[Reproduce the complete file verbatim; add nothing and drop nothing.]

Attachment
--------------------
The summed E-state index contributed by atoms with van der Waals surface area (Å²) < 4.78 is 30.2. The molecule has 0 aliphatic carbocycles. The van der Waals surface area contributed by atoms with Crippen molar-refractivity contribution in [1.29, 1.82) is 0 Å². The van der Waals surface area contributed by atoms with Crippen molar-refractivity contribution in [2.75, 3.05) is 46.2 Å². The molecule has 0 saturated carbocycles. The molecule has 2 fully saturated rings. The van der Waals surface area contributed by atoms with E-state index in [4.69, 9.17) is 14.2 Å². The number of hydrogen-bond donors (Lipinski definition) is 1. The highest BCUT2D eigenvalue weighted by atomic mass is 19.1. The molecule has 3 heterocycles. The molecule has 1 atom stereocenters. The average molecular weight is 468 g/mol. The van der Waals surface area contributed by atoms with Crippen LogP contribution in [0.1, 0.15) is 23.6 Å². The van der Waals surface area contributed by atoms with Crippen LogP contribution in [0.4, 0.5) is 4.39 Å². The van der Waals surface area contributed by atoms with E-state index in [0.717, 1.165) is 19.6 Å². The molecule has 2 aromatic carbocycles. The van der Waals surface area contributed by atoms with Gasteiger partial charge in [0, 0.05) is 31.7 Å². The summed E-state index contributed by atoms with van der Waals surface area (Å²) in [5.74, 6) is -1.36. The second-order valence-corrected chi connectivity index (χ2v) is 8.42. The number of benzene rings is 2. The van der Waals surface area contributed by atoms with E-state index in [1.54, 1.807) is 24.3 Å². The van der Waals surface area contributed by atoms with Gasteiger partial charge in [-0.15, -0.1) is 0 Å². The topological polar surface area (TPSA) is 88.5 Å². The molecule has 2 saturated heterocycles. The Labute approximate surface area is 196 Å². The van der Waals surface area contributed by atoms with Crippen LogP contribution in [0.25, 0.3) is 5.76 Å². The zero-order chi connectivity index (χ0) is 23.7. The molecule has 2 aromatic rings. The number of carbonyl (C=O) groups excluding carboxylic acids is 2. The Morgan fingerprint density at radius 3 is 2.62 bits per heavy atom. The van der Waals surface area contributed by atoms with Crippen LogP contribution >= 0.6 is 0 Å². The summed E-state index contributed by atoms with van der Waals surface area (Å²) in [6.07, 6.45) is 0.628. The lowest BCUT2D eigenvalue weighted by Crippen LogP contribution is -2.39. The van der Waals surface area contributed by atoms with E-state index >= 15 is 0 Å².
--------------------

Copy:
The summed E-state index contributed by atoms with van der Waals surface area (Å²) < 4.78 is 30.2. The molecule has 0 aliphatic carbocycles. The van der Waals surface area contributed by atoms with Crippen molar-refractivity contribution in [1.29, 1.82) is 0 Å². The van der Waals surface area contributed by atoms with Crippen molar-refractivity contribution in [2.75, 3.05) is 46.2 Å². The molecule has 0 saturated carbocycles. The molecule has 2 fully saturated rings. The van der Waals surface area contributed by atoms with E-state index in [4.69, 9.17) is 14.2 Å². The number of hydrogen-bond donors (Lipinski definition) is 1. The highest BCUT2D eigenvalue weighted by atomic mass is 19.1. The molecule has 3 heterocycles. The molecule has 1 atom stereocenters. The average molecular weight is 468 g/mol. The van der Waals surface area contributed by atoms with Crippen LogP contribution in [0.1, 0.15) is 23.6 Å². The van der Waals surface area contributed by atoms with Crippen LogP contribution in [0.4, 0.5) is 4.39 Å². The van der Waals surface area contributed by atoms with E-state index in [0.717, 1.165) is 19.6 Å². The molecule has 2 aromatic carbocycles. The van der Waals surface area contributed by atoms with Gasteiger partial charge in [0, 0.05) is 31.7 Å². The summed E-state index contributed by atoms with van der Waals surface area (Å²) in [5.74, 6) is -1.36. The second-order valence-corrected chi connectivity index (χ2v) is 8.42. The number of benzene rings is 2. The van der Waals surface area contributed by atoms with E-state index in [1.54, 1.807) is 24.3 Å². The van der Waals surface area contributed by atoms with Gasteiger partial charge in [-0.15, -0.1) is 0 Å². The topological polar surface area (TPSA) is 88.5 Å². The molecule has 2 saturated heterocycles. The Labute approximate surface area is 196 Å². The van der Waals surface area contributed by atoms with Crippen LogP contribution in [0.25, 0.3) is 5.76 Å². The zero-order chi connectivity index (χ0) is 23.7. The molecule has 2 aromatic rings. The number of carbonyl (C=O) groups excluding carboxylic acids is 2. The Morgan fingerprint density at radius 3 is 2.62 bits per heavy atom. The van der Waals surface area contributed by atoms with Crippen LogP contribution >= 0.6 is 0 Å². The summed E-state index contributed by atoms with van der Waals surface area (Å²) in [6.07, 6.45) is 0.628. The lowest BCUT2D eigenvalue weighted by Crippen LogP contribution is -2.39. The van der Waals surface area contributed by atoms with E-state index >= 15 is 0 Å².